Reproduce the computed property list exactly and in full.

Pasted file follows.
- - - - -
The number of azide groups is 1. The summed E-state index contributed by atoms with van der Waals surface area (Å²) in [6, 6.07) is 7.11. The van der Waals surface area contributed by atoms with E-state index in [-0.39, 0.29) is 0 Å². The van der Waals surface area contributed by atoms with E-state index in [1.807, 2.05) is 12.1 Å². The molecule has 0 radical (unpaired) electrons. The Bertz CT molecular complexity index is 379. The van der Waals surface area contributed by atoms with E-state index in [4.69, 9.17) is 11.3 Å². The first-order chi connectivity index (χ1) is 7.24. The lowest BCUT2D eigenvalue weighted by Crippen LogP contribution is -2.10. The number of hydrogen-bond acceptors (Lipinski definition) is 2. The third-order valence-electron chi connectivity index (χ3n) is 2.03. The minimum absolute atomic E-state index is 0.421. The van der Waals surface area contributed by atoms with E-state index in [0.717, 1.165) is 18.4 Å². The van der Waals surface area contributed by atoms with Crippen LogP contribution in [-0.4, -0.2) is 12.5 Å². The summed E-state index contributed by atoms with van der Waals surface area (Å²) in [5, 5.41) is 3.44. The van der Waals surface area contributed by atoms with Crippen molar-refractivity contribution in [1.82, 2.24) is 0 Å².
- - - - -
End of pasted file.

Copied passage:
The number of azide groups is 1. The summed E-state index contributed by atoms with van der Waals surface area (Å²) in [6, 6.07) is 7.11. The van der Waals surface area contributed by atoms with E-state index in [-0.39, 0.29) is 0 Å². The van der Waals surface area contributed by atoms with E-state index in [1.807, 2.05) is 12.1 Å². The molecule has 0 radical (unpaired) electrons. The Bertz CT molecular complexity index is 379. The van der Waals surface area contributed by atoms with E-state index in [4.69, 9.17) is 11.3 Å². The first-order chi connectivity index (χ1) is 7.24. The lowest BCUT2D eigenvalue weighted by Crippen LogP contribution is -2.10. The number of hydrogen-bond acceptors (Lipinski definition) is 2. The third-order valence-electron chi connectivity index (χ3n) is 2.03. The minimum absolute atomic E-state index is 0.421. The van der Waals surface area contributed by atoms with E-state index in [0.717, 1.165) is 18.4 Å². The van der Waals surface area contributed by atoms with Crippen LogP contribution in [-0.4, -0.2) is 12.5 Å². The summed E-state index contributed by atoms with van der Waals surface area (Å²) in [5, 5.41) is 3.44. The van der Waals surface area contributed by atoms with Crippen molar-refractivity contribution in [1.82, 2.24) is 0 Å².